The rapid rise of Antoine Semenyo


It has been a challenging time at Bristol City, but amongst the looming clouds a silver lining has emerged in the shape of Antoine Semenyo.

After a series of loan moves and multiple stints playing out wide with the Robins, as well as a tough spell out injured last year, the 22-year-old is now flourishing in his natural position as a striker.

Since starting his first game of the season against Derby in early December, Semenyo has notched six goals and seven assists in just 13 appearances. No player in the Championship has recorded more goal contributions in the same period. It has been a remarkable run of form, and it saw him win the Sky Bet Championship Player of the Month award for January.

Regarding his incredible spell of performances, Semenyo is in understated mood.

“It’s just been a confidence thing I think,” he tells Sky Sports. “When I was coming back from injury I just wanted to make sure that if I got the opportunity to play as a striker that I would show the manager what I could do.

“And when I got that chance it gave me the confidence to flourish. That’s been really key to my form. I’m happy, and now I just need to kick on from here.

“I much prefer playing in the No 9. If I need to do a job out wide then I’m happy to do that, but my main position is as a striker.”

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Semenyo collected another goal and assist in Bristol City’s 2-1 win against Middlesbrough on Saturday

It has been something of a slow burner for Semenyo. who made his club debut nearly four years ago, and has also had loan stints of varying degrees of success in non-league with Bath City, as well as with Newport and Sunderland in League Two and League One.

Throughout every spell home and away from Bristol City he had mostly been used slightly intermittently in and out of sides as a wide player or in midfield, with his versatility and natural attributes perhaps making it too easy for managers to use him in a variety of positions away from where feels he plays his best football.

“Playing out wide was tough,” he says. “It was new to me. I did it out on loan too and it was all off the cuff. I am willing to learn that side of things as well, and I’m happy to play out there if needed, but I’d rather be through the middle. I feel like I can get more goals and assists there, and contribute more to the team.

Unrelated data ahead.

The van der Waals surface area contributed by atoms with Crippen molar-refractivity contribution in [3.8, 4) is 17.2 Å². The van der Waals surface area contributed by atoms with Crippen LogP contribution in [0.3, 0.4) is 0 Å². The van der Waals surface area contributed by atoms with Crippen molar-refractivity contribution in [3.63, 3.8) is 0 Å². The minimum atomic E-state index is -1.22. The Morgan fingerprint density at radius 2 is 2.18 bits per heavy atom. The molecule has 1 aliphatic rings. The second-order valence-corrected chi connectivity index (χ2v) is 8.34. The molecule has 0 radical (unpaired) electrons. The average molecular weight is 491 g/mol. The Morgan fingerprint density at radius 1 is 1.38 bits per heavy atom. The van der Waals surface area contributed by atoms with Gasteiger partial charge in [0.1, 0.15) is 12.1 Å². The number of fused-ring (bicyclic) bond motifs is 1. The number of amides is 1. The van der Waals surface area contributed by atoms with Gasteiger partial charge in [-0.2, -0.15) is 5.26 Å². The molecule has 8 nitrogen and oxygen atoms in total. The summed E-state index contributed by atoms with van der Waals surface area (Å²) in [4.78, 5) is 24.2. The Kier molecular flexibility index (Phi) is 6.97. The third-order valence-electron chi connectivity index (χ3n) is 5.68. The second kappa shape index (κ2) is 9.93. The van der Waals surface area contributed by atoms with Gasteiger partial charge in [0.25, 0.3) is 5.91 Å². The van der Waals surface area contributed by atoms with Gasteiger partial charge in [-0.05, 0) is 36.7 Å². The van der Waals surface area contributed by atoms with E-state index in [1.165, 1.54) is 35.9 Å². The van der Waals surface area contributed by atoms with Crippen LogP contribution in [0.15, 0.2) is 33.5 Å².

“I’m versatile, I can go in behind and I can link up play when I need to. I feel like I can provide both those skills as a No 9, which is really helpful for the team. If we’re struggling in possession I know I can help.”

Injuries also delayed his surge at the start of this season, but it speaks greatly of his character that it was a period he used to his advantage, rather than waste it away fretting on more missed moments of opportunity.

“Of course you don’t want to be injured, but it might have been a blessing in disguise,” he says. “It gave me time to assess where I’m at and where I could be. It helped me analyse my game and get me to the point where I’m at now by implementing some new things. I’m thankful for that.

“I think it’s going really well now, but there’s always room for improvement, and there are small things I can always make better. But overall I feel like it’s been really good since I came back from injury.

“I’ll enjoy this success a little, but I won’t get too big headed! I’ll be keeping my head down to make sure I still get the job done.

“In the last few games I’ve watched and analysed I think I’ve been a little bit slow about anticipating where the ball is going. I need to be more on my toes, and that will help me nick a few more goals. I’ve given myself a little objective to get to double figures this season. With the amount of games we have I’m hoping I can achieve that.”

As well as keeping an eye on his own displays, Semenyo also takes inspiration from two legends of the game to help improve upon what he feels are his two main attributes as a striker.

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George Elek and Ali Maxwell from the Not The Top 20 Podcast assess Antoine Semenyo of Bristol City as one of their 21 Under 21 stars of the EFL.

“In terms of my link-up play I loved watching (Didier) Drogba,” he says. “For running in behind Thierry Henry. They are the perfect examples of both. Drogba’s link-up play was unreal, and with Henry’s pace and power, he literally had everything. I try to model the two sides of my game around them.

“In terms of who I’m a bit closer to in terms of my game I’d say Drogba. He could play into feet and run in behind and dribble too. It’s probably a little bit more like me.”

Semenyo, naturally, dreams of one day playing at the highest level like two of his old heroes did. But he’s not in any kind of hurry to get there.

“It has always been a dream of mine from when I was young,” he says.

“But whether it comes now or in a few years, I’m not in any kind of a rush. I just want to keep working on my game so that if I do ever get to the top then hopefully there’ll be no problems.”

If he keeps going the way he is, it won’t be a surprise to see it happen sooner rather than later.


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